Good luck in your IT future!
  • domn425domn425 Member Posts: 15 ■□□□□□□□□□
    Thanks for your replies! I did the exam today and passed with a score of 800 :] very similar result to the first exam in which I got 803.
  • v1ralv1ral Member Posts: 116 ■■□□□□□□□□
    Congrats on the pass!

    What is stopping you from getting a degree? Start small and get your associates from a local CC. Even with just an associates it can open many doors that a cert cannot. Ideally an associates + certs is the way to go for most young IT candidates.
  • danny069danny069 Member Posts: 1,025 ■■■■□□□□□□
    Congrats on the pass! Definitely keep working on getting more certs, once you get that on your resume, someone will give you a chance. From there, you will gain experience. I second what V1ral says about getting at least an Associates Degree from a Community College, then go for your Bachelor's, (they never expire). The combination of experience, certs, and degrees you will attain after a few years is going to be fulfilling and rewarding, open a lot of doors because you will have then met a lot of requirements. The most important thing is how you apply yourself (ambition, motivation, willingness to help others) and how you carry yourself as a person (politeness, courtesy, kindness, honesty, compassion)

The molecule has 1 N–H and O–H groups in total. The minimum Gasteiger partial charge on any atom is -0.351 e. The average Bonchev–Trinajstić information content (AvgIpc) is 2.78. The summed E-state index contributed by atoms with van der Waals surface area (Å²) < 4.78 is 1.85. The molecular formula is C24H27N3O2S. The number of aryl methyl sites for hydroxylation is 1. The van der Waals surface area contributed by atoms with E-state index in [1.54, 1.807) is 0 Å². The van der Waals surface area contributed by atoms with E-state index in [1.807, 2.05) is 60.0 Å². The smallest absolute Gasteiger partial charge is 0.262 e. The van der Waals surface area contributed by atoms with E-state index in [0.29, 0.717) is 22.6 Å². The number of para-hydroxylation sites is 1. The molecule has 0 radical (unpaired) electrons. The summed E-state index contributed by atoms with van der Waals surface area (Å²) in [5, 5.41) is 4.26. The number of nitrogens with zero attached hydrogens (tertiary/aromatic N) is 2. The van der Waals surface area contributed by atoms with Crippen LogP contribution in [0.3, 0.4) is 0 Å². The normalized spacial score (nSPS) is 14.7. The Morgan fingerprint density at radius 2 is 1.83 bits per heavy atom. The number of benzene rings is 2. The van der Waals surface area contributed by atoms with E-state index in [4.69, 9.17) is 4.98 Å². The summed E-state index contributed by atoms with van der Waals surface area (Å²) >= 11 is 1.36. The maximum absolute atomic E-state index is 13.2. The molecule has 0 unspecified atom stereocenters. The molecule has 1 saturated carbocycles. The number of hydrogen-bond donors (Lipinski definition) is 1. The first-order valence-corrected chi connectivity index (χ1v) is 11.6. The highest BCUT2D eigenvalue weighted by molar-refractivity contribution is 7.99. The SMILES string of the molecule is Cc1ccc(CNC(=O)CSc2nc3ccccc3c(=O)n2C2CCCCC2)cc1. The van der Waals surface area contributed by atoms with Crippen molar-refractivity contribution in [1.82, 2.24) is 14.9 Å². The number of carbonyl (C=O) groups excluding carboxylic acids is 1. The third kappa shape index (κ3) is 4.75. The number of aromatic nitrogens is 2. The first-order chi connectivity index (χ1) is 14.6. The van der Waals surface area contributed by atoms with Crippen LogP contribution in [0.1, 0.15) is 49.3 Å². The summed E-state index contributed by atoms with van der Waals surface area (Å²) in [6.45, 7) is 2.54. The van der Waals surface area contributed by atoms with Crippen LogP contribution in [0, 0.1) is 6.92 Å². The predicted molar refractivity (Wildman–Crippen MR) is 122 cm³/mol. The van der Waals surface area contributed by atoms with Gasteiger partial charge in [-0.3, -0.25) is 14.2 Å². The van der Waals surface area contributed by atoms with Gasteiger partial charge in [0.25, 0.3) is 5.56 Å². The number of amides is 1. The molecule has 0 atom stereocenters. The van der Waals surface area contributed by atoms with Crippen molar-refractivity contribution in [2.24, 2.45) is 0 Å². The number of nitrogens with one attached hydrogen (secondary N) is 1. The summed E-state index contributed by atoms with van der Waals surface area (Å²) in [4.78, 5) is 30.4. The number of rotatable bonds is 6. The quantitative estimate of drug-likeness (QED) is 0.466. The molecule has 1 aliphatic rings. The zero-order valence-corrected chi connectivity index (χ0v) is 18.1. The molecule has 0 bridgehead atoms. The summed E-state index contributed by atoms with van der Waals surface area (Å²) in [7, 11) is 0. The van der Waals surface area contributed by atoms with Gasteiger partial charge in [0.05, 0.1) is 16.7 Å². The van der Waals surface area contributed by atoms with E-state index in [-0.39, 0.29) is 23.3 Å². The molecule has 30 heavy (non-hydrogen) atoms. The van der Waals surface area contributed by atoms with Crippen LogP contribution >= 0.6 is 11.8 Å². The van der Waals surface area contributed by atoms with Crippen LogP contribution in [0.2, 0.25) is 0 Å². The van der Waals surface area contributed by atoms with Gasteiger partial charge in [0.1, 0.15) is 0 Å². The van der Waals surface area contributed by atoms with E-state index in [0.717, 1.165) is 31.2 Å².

I am a Jack of all trades, Master of None
  • domn425domn425 Member Posts: 15 ■□□□□□□□□□
    To be honest, I don't really have a good reason for not getting a degree. I feel like in 4 years I could possibly get as far as CCIE, and if I go to college, i'd need to get certifications anyways. They seem to require them whether you've been to college or not. From what I see, whether a person has finished college or not, they all end up getting junior positions and moving up exactly the same way until they're in a job they were aiming for. Though I have noticed that while some people get lucky, some find it difficult to get a job without a college degree. Maybe I'm wrong guys. I will think about getting an associate's degree for now, though I'd prefer to keep going with certifications instead. Some of my friends are doing computer science in college, and I feel like the things they study are just done really slowly and some seem useless for the positions they're aiming for. For example, to be an IT support guy, you don't really need to know how to draw graphs with C++. Thing is, they learn all this stuff, but end up not knowing a whole lot about actual computers themselves from what I'm seeing so far. I liked the CompTIA A+ course as it covered exactly what's needed and no nonsense that won't ever be used in the field. What do you guys think? Am I very wrong to think this way?
Sign In or Register to comment.